The experiences and knowledge from our past are recorded in manuscripts which have been handed down to us over several thousand years. The Government of India, through the Department of Culture, took note of the importance of this vast tangible heritage and, in order to preserve and conserve as well as to make access to this wealth easy, established the National Mission for Manuscripts (NMM). In order to disseminate the knowledge content of manuscripts, the Mission has taken up several programmes such as lectures, seminars, and workshops. The Mission publishes the proceedings of the above-said programmes under the following series: “Samrakshika” (on conservation), “Tattvabodha” (comprising lectures based on manuscripts delivered by eminent scholars), Samikshika” (research-oriented papers presented in the seminars), and “Kritibodha” (transcribed and edited texts prepared at advanced level manuscriptology workshops conducted by NMM).
NMM has taken up a project for publishing rare and unpublished manuscripts in three forms: (a) facsimile, (b) critical edition with annotation, and (c) critical edition with translation. This series has been named as “Prakashika”.
This critically edited volume of the Shivajnanabodhabhashyam is a commentary by Shivagrayogin, an acclaimed authority on Shaiva Siddhanta, on the Shivajnanabodham of Meykandadeva, another great exponent of Shaivaism. It is the most authentic, canonical and methodical work on Shaiva Siddhanta. It stands as a mark of classical scholasticism in the Indian philosophical system. It is 39 in the Prakashika Series.
The volume aims at sharpening the skills of translating the Sanskrit philosophical texts so as to retain fundamental concreteness, basic dynamics and original flavour. The volume particularly highlights the use and significance of prefixes in the backdrop of leading Indian philosophical texts.
This volume attempts to present a dynamic approach to translating Sanskrit philosophical texts while emphasizing on keeping certain principles in mind when rendering Sanskrit philosophical texts such as: the fundamental concreteness, the basic dynamics, the resultant ambiguity and the necessary congruence of the term in question with the specific context in which it is introduced. In this context, it particularly throws light on the use and significance of prefixes, particularly of propositions used as prefixes, in Sanskrit philosophical terminology. It also examines the basic problem in dealing with prefixes; their relation to the verbal roots to which they are attached. It studies the philosophical texts of various leading schools and systems including Vedanta, Mimamsa, Samkhya, Yoga, Nyaya, Vaisesika, Buddhism and Jainism, to examine the compound-terms in them and the mental operations which are grammatically and philosophically expressed. Study of the variation of terms brought about by the application of prefixes is intended. It argues that the prefixes throw into relief, by the different modes of their application, the specific bent of the systems themselves. They have retained the motional and emotional significance, which they apparently once had, at the earliest stage. The book also takes up some vital questions, such as, whether the prefix or the noun is the essential bearer of the meaning.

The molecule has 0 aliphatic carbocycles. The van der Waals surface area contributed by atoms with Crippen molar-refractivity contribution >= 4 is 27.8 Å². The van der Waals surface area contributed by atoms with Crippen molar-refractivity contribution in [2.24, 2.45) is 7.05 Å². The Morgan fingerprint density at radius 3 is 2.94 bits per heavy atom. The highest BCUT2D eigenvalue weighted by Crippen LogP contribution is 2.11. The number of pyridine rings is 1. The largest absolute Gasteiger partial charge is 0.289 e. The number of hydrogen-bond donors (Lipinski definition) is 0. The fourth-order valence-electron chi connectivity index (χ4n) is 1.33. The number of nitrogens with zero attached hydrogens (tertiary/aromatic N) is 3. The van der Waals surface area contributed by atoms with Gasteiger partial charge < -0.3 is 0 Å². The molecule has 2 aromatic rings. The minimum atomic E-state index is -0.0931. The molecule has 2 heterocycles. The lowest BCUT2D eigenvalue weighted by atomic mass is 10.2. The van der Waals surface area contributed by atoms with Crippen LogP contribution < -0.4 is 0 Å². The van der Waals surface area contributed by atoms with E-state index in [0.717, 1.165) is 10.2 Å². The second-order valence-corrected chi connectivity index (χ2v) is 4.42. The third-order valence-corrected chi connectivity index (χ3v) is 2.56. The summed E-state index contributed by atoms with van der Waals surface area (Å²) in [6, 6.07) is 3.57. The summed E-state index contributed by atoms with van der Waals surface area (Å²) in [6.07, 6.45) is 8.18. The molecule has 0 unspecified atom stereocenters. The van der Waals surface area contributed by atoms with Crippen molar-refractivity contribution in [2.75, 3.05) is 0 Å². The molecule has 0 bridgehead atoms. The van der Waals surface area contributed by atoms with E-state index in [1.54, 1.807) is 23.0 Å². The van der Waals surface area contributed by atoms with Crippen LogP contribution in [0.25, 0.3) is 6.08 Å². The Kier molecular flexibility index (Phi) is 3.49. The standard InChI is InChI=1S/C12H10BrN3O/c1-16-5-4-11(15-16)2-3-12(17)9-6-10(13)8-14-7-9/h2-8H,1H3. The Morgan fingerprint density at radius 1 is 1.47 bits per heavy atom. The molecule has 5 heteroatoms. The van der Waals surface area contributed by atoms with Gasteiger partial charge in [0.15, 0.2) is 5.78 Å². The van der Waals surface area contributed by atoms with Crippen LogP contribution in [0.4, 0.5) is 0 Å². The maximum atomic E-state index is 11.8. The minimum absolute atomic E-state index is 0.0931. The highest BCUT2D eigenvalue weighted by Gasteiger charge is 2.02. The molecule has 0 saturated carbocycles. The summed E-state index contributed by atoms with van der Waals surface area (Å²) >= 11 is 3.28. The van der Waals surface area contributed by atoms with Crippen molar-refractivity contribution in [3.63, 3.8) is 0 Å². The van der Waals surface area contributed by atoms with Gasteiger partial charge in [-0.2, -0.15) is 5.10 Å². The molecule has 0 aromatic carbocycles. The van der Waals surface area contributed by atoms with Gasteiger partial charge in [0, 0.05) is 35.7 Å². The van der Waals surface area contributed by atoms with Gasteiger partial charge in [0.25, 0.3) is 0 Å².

The volume is a well-researched study of the use of language in Sanskrit philosophical texts. It will prove useful to scholars and students of Indology, particularly those concerned with Sanskrit language and philosophy.
The individual papers published in this compendium present a comprehensive view of the status and trends of Sanskrit studies in India and related developments over the last sixty years. This state-wise systematic presentation covers various aspects of Sanskrit teaching, research and publications as also the diverse initiatives taken by the state governments, etc. for promotion of Sanskrit Studies in the recent past.
Sanskrit was born and nurtured in India and in course of time became the mother of many languages worldwide besides a host of regional languages, it continues to be a source of inspiration, treasure trove of knowledge and a symbol of universal brotherhood. These virtues of the great language need to be taken good care of.
There is hardly any region or district in India where Sanskrit is not studied in some form or the other. This volume 1 of Sixty Years of Sanskrit Studies presents a comprehensive view of the status and trends of Sanskrit studies in India (volume II takes up the scenario of Sanskrit studies in some other countries of the world). It is a compilation of expert papers that survey the state of Sanskrit studies in the different states/union territories of the country in a systematic manner.
The individual papers begin with an analysis of the position of the Sanskrit language in the states of India. They cover various aspects of teaching, spread of popularity, research and publications in Sanskrit language and literature. They also deal with the Sanskrit academies established by the state governments and discuss the Indological research journals being brought out by various academies and institutes as also journals in the Sanskrit language. Scholars herein explore attempts made at investigating the inter-relationship of Sanskrit with medieval literatures in other languages or the regional literatures. They particularly focus on grammar, epic literature, Sanskrit religious and secular literature besides the manuscripts of other kinds. They also examine the evolution of great centres of Vedic studies in India, such as Pune, and attempts made to rediscover the corpus of the lost sàkhàs and later Vedic texts.